The last sentence of Part II is “What a lark.” The first of Part III is “Now that I am out of the hospital, I have to sit and write again.” The change in mood is clear.
We don’t yet learn what exactly happened on that frivolous, ill-fated boat ride.
Neila is now the Minister of Information because Wils is dead, we assume in the unexplained boating accident. She has a high-profile, decadent office; it is a corner office with six windows and carpeting and a sofa. (Side note: my mother writes “sofa,” but I thought my use of “couch” was from her. Maybe this was an editor’s hand; I am reading the U.S. edition.) We know where Neila stands, still seeing herself as a resistor, though she plays along without actually supporting the Complex agenda.
In Part II, before the boat ride, Wils warned Neila about writing too much: “’You’re too involved with writing things down. Don’t do it. I’m trying to warn you.’” Was he threatening her or helping her? Was he a loyal Complexer? A resistor? Neila assumed he was threatening her – despite the fact that they had become lovers.
When Neila finally reveals what happened on the boat ride, we are told that neither the boat nor the bodies were found. Did the others all drown? Perhaps it is predictable that someone could have survived. The possibility that Neila will be revealed as a resistor is wide open.
In this part of the novel, the reality of the Island, to where resistors are exiled, is revealed. What and where is the Island? Who is there? Is it a prison setting? The 10,000 resistors there are in exile with nothing to support them on the previously uninhabited and inhospitable Island where it rains for most of the year. But what Neila finds on her visit to the Island deepens the mystery of Lak, her beloved who disappeared after Part I. He is not there with his family. But his coded letters from Part II of the novel mention sea air. Did he escape capture? Where is he?
In addition, Neila meets an old man who knew her parents, who died in a car crash when she was a baby. She learns unexpected information about them. They were resistors, but they really did die in a car crash; they were not murdered as she suspected. And her mother had an affair with an unnamed Complex official.
Neila is ineffective and misunderstood throughout this part of the novel. Though she has authority in the totalitarian regime, she can’t change it and can’t do anything overt about the injustice of the Island. Her foster family even believes she turned them in as resistors. She defends herself, but no one trusts her, not the resistors, not the Complexers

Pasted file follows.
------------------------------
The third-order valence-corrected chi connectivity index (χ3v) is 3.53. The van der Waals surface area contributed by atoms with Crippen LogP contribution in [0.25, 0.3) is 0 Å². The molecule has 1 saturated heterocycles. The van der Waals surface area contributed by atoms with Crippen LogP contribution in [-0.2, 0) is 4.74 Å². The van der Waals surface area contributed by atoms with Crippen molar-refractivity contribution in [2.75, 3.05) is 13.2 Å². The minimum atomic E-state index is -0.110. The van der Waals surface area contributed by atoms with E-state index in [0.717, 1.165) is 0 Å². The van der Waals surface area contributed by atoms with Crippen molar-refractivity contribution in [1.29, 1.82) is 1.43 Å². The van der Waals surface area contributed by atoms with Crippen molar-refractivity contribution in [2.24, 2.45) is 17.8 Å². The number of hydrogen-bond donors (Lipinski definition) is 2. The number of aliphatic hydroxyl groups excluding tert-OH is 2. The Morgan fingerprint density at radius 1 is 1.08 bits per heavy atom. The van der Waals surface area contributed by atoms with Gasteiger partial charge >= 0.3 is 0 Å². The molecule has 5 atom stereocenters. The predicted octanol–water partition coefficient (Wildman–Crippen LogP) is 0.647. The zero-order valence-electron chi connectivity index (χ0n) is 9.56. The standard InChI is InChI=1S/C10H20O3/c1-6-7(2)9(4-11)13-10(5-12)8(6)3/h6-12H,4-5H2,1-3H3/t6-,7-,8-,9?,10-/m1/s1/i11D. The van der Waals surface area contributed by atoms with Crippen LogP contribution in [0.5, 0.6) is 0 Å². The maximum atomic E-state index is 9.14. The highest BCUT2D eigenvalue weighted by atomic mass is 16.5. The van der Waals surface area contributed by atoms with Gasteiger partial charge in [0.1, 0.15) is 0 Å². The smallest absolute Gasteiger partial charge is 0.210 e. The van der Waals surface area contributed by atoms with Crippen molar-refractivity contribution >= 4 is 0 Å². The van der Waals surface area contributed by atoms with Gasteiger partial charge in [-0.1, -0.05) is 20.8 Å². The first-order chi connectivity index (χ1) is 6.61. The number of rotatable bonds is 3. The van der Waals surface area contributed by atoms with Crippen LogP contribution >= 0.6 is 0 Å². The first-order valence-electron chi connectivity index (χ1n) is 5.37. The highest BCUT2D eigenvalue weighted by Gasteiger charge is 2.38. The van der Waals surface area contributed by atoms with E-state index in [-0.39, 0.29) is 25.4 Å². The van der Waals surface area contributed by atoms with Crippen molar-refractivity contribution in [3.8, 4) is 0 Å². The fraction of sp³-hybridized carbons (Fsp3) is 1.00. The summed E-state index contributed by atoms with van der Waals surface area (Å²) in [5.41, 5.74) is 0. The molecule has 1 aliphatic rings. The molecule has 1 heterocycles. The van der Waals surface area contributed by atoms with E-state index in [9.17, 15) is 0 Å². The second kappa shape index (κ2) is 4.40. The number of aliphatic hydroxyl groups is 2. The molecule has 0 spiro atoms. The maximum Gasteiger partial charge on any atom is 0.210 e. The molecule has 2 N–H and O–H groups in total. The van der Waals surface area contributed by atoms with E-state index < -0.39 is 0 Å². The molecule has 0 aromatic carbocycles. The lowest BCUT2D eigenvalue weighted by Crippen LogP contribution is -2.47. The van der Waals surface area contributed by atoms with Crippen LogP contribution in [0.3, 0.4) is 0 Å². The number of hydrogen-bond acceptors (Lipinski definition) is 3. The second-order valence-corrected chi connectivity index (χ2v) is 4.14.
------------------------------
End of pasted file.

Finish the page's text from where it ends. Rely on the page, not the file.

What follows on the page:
Not words, not writing, but action is Neila’s turning point.
Neila decides to take 300 exiles, the most that will fit on the ferry, back with her and let them escape, swim through the shallows, before the ferry docks. She gives the ferry to a handful of resistors who remain aboard in order to help the remaining Islanders escape.
But her action is ineffective and awkward. They exiles don’t trust her, and we don’t know if they follow through on the full plan. Neila observes, “I was forcing this rescue on these miserable wretches and risking everything.” Barm, the resistor and writer Neila interviewed in Part II, is now on the Island. Neila appeals to him: “’They won’t let me rescue them.” He replies, “Why should they give you that glory?”
Everything changes for Neila after the Island trip, but not because she has helped the resistors. This action seems to go unnoticed, as least for now. It is not this boat ride to the Island that brings change, but the frivolous one from Part II.
More about writing:
I believe my mother includes her own writing process in the narrative. The chapter begins: “It is difficult to start again. I have forgotten the mood, the reasons I am doing this. But if I do it scene by scene, episode by episode, one step at a time, everything will come together.” It is as if she retained what she wrote to keep herself writing the novel as part of Neila’s story.
And, on the Island, Neila and Barm again discuss writing. Neila tells him, “Someone has to write it down,” meaning the truth of the Island. Barm replies, “Then you write it down. You go home and sit down and write it all down. As for me, I’ve grown beyond paper and pens.” In this exchange, there is ambivalence about writing, a questioning about writing.
And, like a writer, Neila admits the possibility of conflicting versions of stories: "I am always interested in versions of the truth," as my mother was.